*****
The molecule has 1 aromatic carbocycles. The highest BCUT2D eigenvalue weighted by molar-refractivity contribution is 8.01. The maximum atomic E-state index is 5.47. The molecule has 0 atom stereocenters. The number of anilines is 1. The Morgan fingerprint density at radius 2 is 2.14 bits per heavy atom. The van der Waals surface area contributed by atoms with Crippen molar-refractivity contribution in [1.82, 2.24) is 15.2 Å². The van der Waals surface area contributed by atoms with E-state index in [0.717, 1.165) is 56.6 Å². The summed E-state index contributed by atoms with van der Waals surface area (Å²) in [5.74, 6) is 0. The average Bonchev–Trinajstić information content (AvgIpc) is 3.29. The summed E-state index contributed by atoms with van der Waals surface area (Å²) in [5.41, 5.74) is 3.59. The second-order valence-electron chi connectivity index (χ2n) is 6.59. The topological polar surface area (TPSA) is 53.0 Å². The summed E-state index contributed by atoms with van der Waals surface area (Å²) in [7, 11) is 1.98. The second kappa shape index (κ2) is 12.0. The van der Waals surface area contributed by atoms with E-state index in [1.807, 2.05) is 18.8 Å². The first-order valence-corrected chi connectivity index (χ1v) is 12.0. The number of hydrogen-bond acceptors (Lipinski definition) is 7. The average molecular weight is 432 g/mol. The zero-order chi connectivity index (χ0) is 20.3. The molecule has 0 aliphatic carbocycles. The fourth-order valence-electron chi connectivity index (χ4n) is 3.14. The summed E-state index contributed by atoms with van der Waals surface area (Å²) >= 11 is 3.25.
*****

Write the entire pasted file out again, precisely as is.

The molecule has 1 aromatic carbocycles. The highest BCUT2D eigenvalue weighted by molar-refractivity contribution is 8.01. The maximum atomic E-state index is 5.47. The molecule has 0 atom stereocenters. The number of anilines is 1. The Morgan fingerprint density at radius 2 is 2.14 bits per heavy atom. The van der Waals surface area contributed by atoms with Crippen molar-refractivity contribution in [1.82, 2.24) is 15.2 Å². The van der Waals surface area contributed by atoms with E-state index in [0.717, 1.165) is 56.6 Å². The summed E-state index contributed by atoms with van der Waals surface area (Å²) in [5.74, 6) is 0. The average Bonchev–Trinajstić information content (AvgIpc) is 3.29. The summed E-state index contributed by atoms with van der Waals surface area (Å²) in [5.41, 5.74) is 3.59. The second-order valence-electron chi connectivity index (χ2n) is 6.59. The topological polar surface area (TPSA) is 53.0 Å². The summed E-state index contributed by atoms with van der Waals surface area (Å²) in [7, 11) is 1.98. The second kappa shape index (κ2) is 12.0. The van der Waals surface area contributed by atoms with E-state index in [1.807, 2.05) is 18.8 Å². The first-order valence-corrected chi connectivity index (χ1v) is 12.0. The number of hydrogen-bond acceptors (Lipinski definition) is 7. The average molecular weight is 432 g/mol. The zero-order chi connectivity index (χ0) is 20.3. The molecule has 0 aliphatic carbocycles. The fourth-order valence-electron chi connectivity index (χ4n) is 3.14. The summed E-state index contributed by atoms with van der Waals surface area (Å²) >= 11 is 3.25.